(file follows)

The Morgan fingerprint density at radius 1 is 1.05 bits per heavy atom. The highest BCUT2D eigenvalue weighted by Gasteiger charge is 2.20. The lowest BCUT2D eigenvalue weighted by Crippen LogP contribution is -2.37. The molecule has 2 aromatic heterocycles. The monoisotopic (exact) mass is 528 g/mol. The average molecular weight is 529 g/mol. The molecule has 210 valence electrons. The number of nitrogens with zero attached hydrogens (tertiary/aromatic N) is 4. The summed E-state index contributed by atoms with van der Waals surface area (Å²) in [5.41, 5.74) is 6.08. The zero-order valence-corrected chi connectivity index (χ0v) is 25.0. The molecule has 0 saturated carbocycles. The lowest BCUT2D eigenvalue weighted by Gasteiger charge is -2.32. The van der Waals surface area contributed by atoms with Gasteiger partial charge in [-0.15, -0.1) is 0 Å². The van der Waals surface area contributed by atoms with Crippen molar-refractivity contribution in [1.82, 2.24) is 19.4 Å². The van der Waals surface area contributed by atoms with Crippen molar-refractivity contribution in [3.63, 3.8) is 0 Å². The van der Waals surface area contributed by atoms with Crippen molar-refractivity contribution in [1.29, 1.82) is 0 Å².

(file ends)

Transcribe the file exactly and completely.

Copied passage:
The Morgan fingerprint density at radius 1 is 1.05 bits per heavy atom. The highest BCUT2D eigenvalue weighted by Gasteiger charge is 2.20. The lowest BCUT2D eigenvalue weighted by Crippen LogP contribution is -2.37. The molecule has 2 aromatic heterocycles. The monoisotopic (exact) mass is 528 g/mol. The average molecular weight is 529 g/mol. The molecule has 210 valence electrons. The number of nitrogens with zero attached hydrogens (tertiary/aromatic N) is 4. The summed E-state index contributed by atoms with van der Waals surface area (Å²) in [5.41, 5.74) is 6.08. The zero-order valence-corrected chi connectivity index (χ0v) is 25.0. The molecule has 0 saturated carbocycles. The lowest BCUT2D eigenvalue weighted by Gasteiger charge is -2.32. The van der Waals surface area contributed by atoms with Gasteiger partial charge in [-0.15, -0.1) is 0 Å². The van der Waals surface area contributed by atoms with Crippen molar-refractivity contribution in [1.82, 2.24) is 19.4 Å². The van der Waals surface area contributed by atoms with Crippen molar-refractivity contribution in [3.63, 3.8) is 0 Å². The van der Waals surface area contributed by atoms with Crippen molar-refractivity contribution in [1.29, 1.82) is 0 Å².